By Roohi Saluja July 2005 Mirdad’s quest for the mythical ark, and other journeys in mythology and folklore mirror the deep psychological truths that we must grasp on our own journey towards the absolute Book of Mirdad In the Milky Mountains, upon the lofty summit called the Altar Peak, stand the spacious and sombre ruins of a monastery once famous as The Ark. From the very beginning, numerous legends have been woven together in myth and folklore, to explain its origins. It was believed that when Noah and his family drifted in the ark on the day of the Great Flood, it finally docked itself in the Milky Mountains where they found fertile valleys and abundant cultivation. As Noah approached his death, he feared that people would soon forget the Grand Ark as a pillar of faith. It had led humanity through the one-hundred-and-fifty-day ordeal against the wrath of the Furies, and ultimately delivered them unto a peaceful new life. He feared that people would resume their old lustful and wicked ways and the lesson of the Ark would go unnoticed. Noah bid his son, Sam, to build an altar on the highest peak of the mountains. This was named as the Altar Peak. He asked him to build a house around this altar, similar to the ark, which would be a sanctuary where no less and no more than nine chosen men must stay. This came to be known as The Ark. A few generations passed, and one of the nine companions died. According to tradition, the very first man who would seek admittance would be taken in to fill the ninth place. And so it happened that one day a naked, famished and wounded man knocked at the door. At first, the senior abbot of The Ark, Shamadam, repelled by his appearance, refused him admittance. But on the stranger’s insistence, he was finally let in, but on the condition that he would be a servant, and not companion. Seven years passed, and the monastery hoarded unaccountable riches. But in the eighth year, Shamadam felt his authority begin to gradually loosen over the companions. The stranger-servant who had served in silence, took charge. Under his leadership, the monks gave away all their riches and deserted the monastery. As the stranger himself was about to leave, he laid a curse upon Shamadam, whereby he was bound to the grounds of the monastery, rendered dumb until his day of deliverance. What unfolds is a timeless tale of a mysterious man, Mirdad, who centuries later, decided to set off on a journey to The Ark. The vision of a solitary monk wandering in the gloom of the ruins of the monastery beckoned him. At last he decided, “I must ascend the mountain.” On his ascent, Mirdad decided to take the way up the Flint Slope. But what had seemed earlier like a smooth, straight road, stretched out before him as a vast, steep, unconquerable passage. Yet, he was not deterred. Soon, he felt the throes of hunger. As he untied the handkerchief around his waist and took out a loaf of bread, a shepherd appeared with his herd of hungry goats and a bellwether. Mirdad had no qualms about sharing his bread with him. But to his surprise, the latter fed all the seven loaves to his goats. Suppressing his anger, Mirdad asked for a portion of the goat’s milk to sustain him on the long journey. To this the shepherd replied: Your flesh is food sufficient, and your blood is drink sufficient. There is the way besides. Having crossed the Black Pit, bruised and mutilated by a series of ordeals, Mirdad now sought shelter in a grotto. Just then, an old, decrepit couple entered the cave, who robbed him of his staff and drove him out to face the chill of the soot-black night. As he tried to resist, the couple muttered, “Happy are the staffless, They stumble not. Happy are the homeless, They are at home. …The home-chained only, like ourselves, Must have a home.” As Mirdad set out once again to face the lonesome darkness of the night, this time unarmed, naked, and famished, he fell flat on the ground and fainted. His breath froze in the nostrils, but he continued to hold on to the last words of the old couple: Die to live, or live to die. Mirdad was blessed. The call of grace beckoned: Arise, O happy stranger. You have attained your goal. Let there be light The Book of Mirdad is a timeless allegorical tale about encountering untold danger and loss on the higher quest. It entails for the traveller an expansion of consciousness through facing one’s fears and vulnerability on a voyage into uncharted territory. The spiritual journey culminates in coming face-to-face with higher wisdom through the dissolution of one’s sense of duality. Mikhail Naimy reveals that in the end, The Ark is nothing but a symbol of enlightenment. In the final paradoxical twist to the story, the mysterious stranger Mirdad is in fact the servant of yesteryears who had promised Shamadam to return and redeem him! The unkempt and tattered stranger-servant is none other than one’s own rejected shadow, which must be accepted by the ego with compassion and love, to be reintegrated within the personality to achieve wholeness and balance. Until such integration occurs, there is always a sense of emptiness within. The shadow knocks on the doors of consciousness, and the ego seeks to suppress it, because it represents those aspects of oneself, which, if brought to light, can bring on censure or ridicule in society. It thus seems to highlight one’s innermost fears. Eventually, through repeated face-offs with the shadow self, the master-ego begins to lose its control until, one day, the shadow part is able to overcome the ego. It forces the self to get rid of all that is weighing it down into a false sense of security and well-being. Eventually, through embracing the risk of giving up one’s illusions and meeting the bare self shorn of its duality, the shadow is purified and transformed into a being of light, which returns to redeem the ego. This, in essence, is the meaning of Mirdad’s heroic journey and his quest to return to The Ark. Both Mirdad and Shamadam are one and the same, torn apart through the illusion of separateness, and unless they are united in mutual honour, they are condemned to live in pain and suffering. The tale also reminds us that irrespective of our social standing, we are all mystics by virtue of our birth. Human life is a means to nurture soul-awakening, which is made possible by a journey to the centre, through an immersion in non-duality, to experience the Oneness of all existence. The moment we recognise this truth, our hearts open to compassion and love for all in their suffering. This was the lesson that the bully Shamadam had to learn for his redemption. And this was also the lesson that Mirdad had to learn to be able to reach The Ark. Meeting the higher vision The lands where sages and prophets leave their trail come to be known as sacred places – journey to which becomes a pilgrimage for lesser travellers on the path. Visiting these places is to tap in and experience the spiritual dimension of the event in which God made himself known. As we become receptive to the higher vibrations of the holy site, the rarefied frequencies purge the darkness within and cleanse us of negative karma, to uplift our consciousness towards higher unfolding. Spiritual attainment is a matter of transformation of consciousness. But how can this occur unless we let go of our attachment to habitual modes of thinking? A pilgrimage is a process to allow us to experience encounters with the divine. It means going past the known, familiar terrain. One has to start living simply, drop all guards and pretences, and head straight into that which is holy and sacred. All that one knows, or imagines one knows is at stake. Little by little, the familiar way of life falls apart. We begin to change, to accommodate strange new experiences. But if the call is refused, and the lessons not learnt, we may never return to our home and sanity! The reward, in terms of transformation and awakening, is often in direct proportion to the level of risk involved in making the faith leap over deep chasms of self-obliteration. The purpose of pilgrimage assumes meaning when we understand the purpose of life itself – that is, to grow towards wholeness, in union with the divine. This implies liberation from the illusion of separative consciousness, and thus also from the repetitive cycles of death and rebirth. Part of this realisation requires self-purification. This paves way for clarity in perceiving who we are and the importance of spiritual evolution. This results in an expansion of consciousness, and if the gods are gracious, there is enlightenment. But more than a trek across the oceans or up the soaring peaks, the spiritual journey is a deeper expression of an inner response to the call of the mystical divine spirit. The phantom that waits at each turn, or the grotto that leads into sinister darkness is a manifestation of the danger that foretells the death of the ego. This is the threat that Mirdad faced in giving up the seven loaves of bread to the bellwether and going provisionless on the journey; or in leaving the grotto without a staff, unarmed to face the dark saturnalia of the night. Nevertheless, it is only in confronting these threats head-on that he finally attains enlightenment, symbolised by his entry into The Ark. Leigh, healer and transformation thinker, in his article, The Journey Towards Unity Consciousness, explains that our voyage of evolution is our journey towards unity consciousness. This may begin when we feel pain or suffering, usually caused by our fear of separation – be it from a person, society, world, or from oneself. Our journey of evolution requires that we go into the fear, and see what positive message it has to give us. The essence, at the end of the day, will be to experience the higher identity of our being as co-creators of our d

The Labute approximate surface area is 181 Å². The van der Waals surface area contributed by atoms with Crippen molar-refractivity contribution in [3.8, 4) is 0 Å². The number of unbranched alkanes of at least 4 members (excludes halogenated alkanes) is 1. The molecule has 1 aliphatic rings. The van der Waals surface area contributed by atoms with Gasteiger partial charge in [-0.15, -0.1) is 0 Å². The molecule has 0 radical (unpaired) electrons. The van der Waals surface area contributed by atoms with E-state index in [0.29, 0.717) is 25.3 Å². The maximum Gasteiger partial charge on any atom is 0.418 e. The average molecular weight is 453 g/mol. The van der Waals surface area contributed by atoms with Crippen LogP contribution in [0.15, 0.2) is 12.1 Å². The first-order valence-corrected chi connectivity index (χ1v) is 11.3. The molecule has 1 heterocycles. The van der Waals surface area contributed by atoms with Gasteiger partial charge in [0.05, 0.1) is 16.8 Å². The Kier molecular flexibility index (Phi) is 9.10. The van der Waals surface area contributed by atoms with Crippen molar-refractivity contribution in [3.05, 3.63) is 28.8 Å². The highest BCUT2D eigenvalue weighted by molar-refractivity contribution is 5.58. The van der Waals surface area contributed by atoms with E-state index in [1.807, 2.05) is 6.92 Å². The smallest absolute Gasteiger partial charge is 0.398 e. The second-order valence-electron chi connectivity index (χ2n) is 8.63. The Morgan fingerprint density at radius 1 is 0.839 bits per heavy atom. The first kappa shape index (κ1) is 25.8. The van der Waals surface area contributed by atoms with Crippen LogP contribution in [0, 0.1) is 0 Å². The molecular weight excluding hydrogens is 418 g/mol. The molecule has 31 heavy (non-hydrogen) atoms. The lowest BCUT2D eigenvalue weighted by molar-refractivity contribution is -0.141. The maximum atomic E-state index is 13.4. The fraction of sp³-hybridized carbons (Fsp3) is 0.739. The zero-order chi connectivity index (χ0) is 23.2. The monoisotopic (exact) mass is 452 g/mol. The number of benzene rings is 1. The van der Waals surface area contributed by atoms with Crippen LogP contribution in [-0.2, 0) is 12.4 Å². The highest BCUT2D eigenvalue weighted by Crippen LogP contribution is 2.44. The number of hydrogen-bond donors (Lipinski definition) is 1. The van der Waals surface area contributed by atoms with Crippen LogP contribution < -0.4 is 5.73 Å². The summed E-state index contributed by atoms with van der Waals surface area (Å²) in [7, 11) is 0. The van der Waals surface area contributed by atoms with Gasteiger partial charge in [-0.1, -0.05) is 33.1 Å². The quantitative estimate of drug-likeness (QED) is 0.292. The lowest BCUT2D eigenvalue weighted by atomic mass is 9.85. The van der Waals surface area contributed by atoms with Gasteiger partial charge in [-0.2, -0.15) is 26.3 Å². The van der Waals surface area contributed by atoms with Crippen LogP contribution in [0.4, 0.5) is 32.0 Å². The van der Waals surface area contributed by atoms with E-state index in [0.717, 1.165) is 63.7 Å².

Life Positive follows a stringent review publishing mechanism. Every review received undergoes -
Only after we're satisfied about the authenticity of a review is it allowed to go live on our website
Our award winning customer care team is available from 9 a.m to 9 p.m everyday
All our healers and therapists undergo training and/or certification from authorized bodies before becoming professionals. They have a minimum professional experience of one year
All our healers and therapists are genuinely passionate about doing service. They do their very best to help seekers (patients) live better lives.
All payments made to our healers are secure up to the point wherein if any session is paid for, it will be honoured dutifully and delivered promptly
Every seekers (patients) details will always remain 100% confidential and will never be disclosed